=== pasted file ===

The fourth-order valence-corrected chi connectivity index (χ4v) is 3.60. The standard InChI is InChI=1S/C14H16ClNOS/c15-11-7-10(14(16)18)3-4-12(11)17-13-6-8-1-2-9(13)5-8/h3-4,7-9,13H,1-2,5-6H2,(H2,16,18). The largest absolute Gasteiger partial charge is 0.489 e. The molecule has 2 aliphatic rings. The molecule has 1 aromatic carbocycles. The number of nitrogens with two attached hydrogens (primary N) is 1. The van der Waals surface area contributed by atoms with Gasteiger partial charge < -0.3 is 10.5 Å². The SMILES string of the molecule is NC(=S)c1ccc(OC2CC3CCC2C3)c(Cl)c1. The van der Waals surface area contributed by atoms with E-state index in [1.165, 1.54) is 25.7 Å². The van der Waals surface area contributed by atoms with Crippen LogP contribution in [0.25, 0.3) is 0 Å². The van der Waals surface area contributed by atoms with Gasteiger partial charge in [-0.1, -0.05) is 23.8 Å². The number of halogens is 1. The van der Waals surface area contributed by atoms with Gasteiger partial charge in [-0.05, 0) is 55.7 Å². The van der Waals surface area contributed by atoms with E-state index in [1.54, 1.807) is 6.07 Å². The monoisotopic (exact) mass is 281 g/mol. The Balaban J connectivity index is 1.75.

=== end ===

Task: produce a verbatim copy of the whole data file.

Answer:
The fourth-order valence-corrected chi connectivity index (χ4v) is 3.60. The standard InChI is InChI=1S/C14H16ClNOS/c15-11-7-10(14(16)18)3-4-12(11)17-13-6-8-1-2-9(13)5-8/h3-4,7-9,13H,1-2,5-6H2,(H2,16,18). The largest absolute Gasteiger partial charge is 0.489 e. The molecule has 2 aliphatic rings. The molecule has 1 aromatic carbocycles. The number of nitrogens with two attached hydrogens (primary N) is 1. The van der Waals surface area contributed by atoms with Gasteiger partial charge < -0.3 is 10.5 Å². The SMILES string of the molecule is NC(=S)c1ccc(OC2CC3CCC2C3)c(Cl)c1. The van der Waals surface area contributed by atoms with E-state index in [1.165, 1.54) is 25.7 Å². The van der Waals surface area contributed by atoms with Crippen LogP contribution in [0.25, 0.3) is 0 Å². The van der Waals surface area contributed by atoms with Gasteiger partial charge in [-0.1, -0.05) is 23.8 Å². The number of halogens is 1. The van der Waals surface area contributed by atoms with Gasteiger partial charge in [-0.05, 0) is 55.7 Å². The van der Waals surface area contributed by atoms with E-state index in [1.54, 1.807) is 6.07 Å². The monoisotopic (exact) mass is 281 g/mol. The Balaban J connectivity index is 1.75.